The federal government’s decision to drastically limit traffic across the U.S-Canada border will be well worth the economic consequences if it helps curb the spread of the COVID-19 pandemic, officials for a major Ontario border city said Wednesday.
All acknowledged that an economic cloud will likely descend on Windsor, Ont., home to the busiest crossing between the two nations and soon to be largely deserted after Wednesday’s announcement of the looming closure.
The Canadian and United States governments, by mutual consent, announced the border would be barred to all non-essential traffic, with exceptions for goods flowing between the two countries and critical staff such as health-care workers.
Windsor Mayor Drew Dilkens said that while the move represents a sharp departure from the norm, it makes sense in light of the extraordinary conditions the COVID-19 outbreak has imposed around the world.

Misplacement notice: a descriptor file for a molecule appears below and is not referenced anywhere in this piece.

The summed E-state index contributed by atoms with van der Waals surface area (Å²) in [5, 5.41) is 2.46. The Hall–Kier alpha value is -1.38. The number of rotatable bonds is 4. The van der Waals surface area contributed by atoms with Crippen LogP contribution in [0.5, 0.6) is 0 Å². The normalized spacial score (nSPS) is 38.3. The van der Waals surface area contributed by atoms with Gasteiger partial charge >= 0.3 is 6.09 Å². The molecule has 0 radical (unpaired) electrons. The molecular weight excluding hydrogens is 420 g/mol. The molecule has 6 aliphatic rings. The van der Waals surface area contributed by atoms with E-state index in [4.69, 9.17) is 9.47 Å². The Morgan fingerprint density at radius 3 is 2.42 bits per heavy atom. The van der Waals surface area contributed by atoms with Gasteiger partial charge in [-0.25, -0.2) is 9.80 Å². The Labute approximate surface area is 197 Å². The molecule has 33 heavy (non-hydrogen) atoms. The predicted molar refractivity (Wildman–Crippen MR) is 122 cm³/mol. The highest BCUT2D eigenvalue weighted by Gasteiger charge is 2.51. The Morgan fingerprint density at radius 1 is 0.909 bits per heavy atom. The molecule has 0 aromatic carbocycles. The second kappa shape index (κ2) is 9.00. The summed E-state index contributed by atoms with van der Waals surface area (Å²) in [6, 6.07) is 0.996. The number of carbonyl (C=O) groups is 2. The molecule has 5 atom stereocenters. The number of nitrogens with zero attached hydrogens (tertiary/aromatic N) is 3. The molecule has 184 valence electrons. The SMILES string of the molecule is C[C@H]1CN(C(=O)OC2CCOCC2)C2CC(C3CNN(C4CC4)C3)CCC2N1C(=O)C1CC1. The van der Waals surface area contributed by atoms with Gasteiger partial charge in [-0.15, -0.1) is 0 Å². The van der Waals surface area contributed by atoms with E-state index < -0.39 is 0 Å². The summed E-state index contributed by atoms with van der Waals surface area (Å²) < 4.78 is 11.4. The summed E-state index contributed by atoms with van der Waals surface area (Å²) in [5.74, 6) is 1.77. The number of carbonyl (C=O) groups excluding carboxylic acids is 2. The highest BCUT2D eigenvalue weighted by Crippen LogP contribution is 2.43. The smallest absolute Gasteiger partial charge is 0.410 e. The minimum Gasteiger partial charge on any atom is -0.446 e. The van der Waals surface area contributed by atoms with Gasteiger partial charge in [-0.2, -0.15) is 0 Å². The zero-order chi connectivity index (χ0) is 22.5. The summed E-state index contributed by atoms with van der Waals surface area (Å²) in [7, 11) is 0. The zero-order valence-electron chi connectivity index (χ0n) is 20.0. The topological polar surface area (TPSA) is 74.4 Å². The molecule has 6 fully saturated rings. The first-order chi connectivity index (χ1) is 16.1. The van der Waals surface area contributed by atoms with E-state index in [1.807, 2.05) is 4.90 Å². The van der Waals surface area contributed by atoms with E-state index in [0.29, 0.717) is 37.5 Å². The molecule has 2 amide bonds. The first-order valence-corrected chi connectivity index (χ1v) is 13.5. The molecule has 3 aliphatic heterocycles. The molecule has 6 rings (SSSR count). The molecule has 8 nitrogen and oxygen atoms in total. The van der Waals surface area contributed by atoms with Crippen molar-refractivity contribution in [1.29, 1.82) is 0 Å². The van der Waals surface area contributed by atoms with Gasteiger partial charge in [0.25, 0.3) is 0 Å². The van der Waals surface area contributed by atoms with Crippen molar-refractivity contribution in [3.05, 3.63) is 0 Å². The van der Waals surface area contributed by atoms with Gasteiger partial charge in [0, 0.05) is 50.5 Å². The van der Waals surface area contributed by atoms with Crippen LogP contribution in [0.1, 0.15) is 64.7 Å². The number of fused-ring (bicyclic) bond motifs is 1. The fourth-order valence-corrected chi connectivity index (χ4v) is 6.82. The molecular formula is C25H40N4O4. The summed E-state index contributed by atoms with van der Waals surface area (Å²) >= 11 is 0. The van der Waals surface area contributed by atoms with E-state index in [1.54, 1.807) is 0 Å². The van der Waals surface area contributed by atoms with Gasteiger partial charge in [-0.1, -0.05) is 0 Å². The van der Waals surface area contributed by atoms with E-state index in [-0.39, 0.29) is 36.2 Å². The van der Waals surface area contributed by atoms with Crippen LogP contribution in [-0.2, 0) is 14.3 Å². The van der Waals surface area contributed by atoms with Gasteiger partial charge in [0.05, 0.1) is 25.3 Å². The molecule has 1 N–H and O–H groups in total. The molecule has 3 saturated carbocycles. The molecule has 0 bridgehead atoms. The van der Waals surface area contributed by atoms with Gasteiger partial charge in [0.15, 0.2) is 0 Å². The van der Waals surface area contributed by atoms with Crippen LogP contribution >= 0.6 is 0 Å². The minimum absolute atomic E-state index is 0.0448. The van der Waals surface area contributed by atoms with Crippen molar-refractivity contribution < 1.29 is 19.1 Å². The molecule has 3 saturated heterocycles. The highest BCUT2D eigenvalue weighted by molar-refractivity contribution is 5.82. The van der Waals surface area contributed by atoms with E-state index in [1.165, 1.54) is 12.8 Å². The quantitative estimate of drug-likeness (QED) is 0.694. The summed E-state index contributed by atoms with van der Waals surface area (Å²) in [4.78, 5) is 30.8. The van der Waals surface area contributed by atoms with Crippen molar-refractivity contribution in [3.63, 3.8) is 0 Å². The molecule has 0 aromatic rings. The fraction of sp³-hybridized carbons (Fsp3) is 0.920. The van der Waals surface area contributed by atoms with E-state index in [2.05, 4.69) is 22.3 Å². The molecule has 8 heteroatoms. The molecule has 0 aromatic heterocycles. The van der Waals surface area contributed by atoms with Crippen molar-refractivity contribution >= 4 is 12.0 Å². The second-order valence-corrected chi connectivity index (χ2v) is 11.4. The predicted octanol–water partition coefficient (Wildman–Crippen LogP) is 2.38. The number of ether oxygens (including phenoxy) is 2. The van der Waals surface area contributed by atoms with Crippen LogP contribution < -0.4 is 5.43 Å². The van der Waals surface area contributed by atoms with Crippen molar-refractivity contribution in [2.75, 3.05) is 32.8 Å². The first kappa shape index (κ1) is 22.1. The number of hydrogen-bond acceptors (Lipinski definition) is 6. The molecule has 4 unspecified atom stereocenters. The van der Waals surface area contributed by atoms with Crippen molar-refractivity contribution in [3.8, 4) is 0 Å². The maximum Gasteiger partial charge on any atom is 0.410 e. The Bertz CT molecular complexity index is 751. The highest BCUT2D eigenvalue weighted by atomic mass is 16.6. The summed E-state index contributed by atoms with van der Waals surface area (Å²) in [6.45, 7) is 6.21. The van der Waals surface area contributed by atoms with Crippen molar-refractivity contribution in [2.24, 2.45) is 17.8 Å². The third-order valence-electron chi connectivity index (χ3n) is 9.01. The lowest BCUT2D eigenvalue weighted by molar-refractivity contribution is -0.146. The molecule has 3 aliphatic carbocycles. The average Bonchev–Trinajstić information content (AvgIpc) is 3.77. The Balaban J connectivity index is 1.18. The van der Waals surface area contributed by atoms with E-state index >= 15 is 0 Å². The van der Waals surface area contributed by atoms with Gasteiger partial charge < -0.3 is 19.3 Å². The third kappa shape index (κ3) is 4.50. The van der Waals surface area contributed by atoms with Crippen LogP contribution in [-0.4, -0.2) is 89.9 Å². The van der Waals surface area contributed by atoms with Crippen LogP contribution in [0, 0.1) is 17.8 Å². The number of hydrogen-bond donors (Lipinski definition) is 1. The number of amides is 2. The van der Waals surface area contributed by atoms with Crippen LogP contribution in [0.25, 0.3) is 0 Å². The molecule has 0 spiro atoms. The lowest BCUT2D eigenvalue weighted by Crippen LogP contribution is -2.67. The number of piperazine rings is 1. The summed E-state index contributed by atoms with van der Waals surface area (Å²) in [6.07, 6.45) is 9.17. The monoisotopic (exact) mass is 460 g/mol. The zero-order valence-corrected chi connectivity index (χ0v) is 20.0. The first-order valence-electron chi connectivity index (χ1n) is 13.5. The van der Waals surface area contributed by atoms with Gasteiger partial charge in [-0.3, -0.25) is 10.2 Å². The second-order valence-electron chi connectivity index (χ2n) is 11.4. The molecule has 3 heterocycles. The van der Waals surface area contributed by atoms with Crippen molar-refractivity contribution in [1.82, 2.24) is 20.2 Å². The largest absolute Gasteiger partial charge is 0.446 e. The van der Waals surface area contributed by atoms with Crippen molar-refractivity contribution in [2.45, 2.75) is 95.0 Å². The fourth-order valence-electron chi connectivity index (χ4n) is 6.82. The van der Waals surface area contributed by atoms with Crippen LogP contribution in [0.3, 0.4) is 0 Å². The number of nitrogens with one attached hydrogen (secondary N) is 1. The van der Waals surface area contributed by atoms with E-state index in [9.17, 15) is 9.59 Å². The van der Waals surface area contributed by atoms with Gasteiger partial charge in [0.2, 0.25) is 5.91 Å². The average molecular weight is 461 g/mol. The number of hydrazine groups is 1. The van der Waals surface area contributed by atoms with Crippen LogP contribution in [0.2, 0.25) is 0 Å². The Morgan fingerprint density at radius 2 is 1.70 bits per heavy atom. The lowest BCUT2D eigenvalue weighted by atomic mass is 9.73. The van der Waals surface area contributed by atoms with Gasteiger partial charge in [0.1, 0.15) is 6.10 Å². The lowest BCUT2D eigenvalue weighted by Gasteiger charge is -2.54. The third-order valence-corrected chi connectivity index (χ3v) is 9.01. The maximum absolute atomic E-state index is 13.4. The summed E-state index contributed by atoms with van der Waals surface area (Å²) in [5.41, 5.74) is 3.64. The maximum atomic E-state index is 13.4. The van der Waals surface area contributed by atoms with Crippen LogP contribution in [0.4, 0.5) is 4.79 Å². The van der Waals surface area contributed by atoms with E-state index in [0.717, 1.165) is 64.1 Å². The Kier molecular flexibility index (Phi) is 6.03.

“I think folks here can put up with the short-term pain of not being able to buy groceries or … go for dinner in Detroit over the long-term gain of making sure that they and their families are healthy and help flatten the curve on this very serious matter,” Dilkens said in a telephone interview Wednesday.
Dilkens said border traffic had already slowed to a crawl in the days leading up to the federal announcement as a series of unprecedented closures took effect in both countries.
In Windsor, as in the rest of Ontario, many businesses closed their doors in a bid to promote so-called “social distancing” as the number of COVID-19 cases continued to climb. A state of emergency was declared in the province on Tuesday, and health officials said Wednesday that the number of cases linked to the novel coronavirus had passed 200.
But trucks ferrying critical goods such as food and medicine between the two countries continued to roll even as the public health situation deteriorated, and Dilkens said he’s glad to see that traffic will not be disrupted by the new federal measures.
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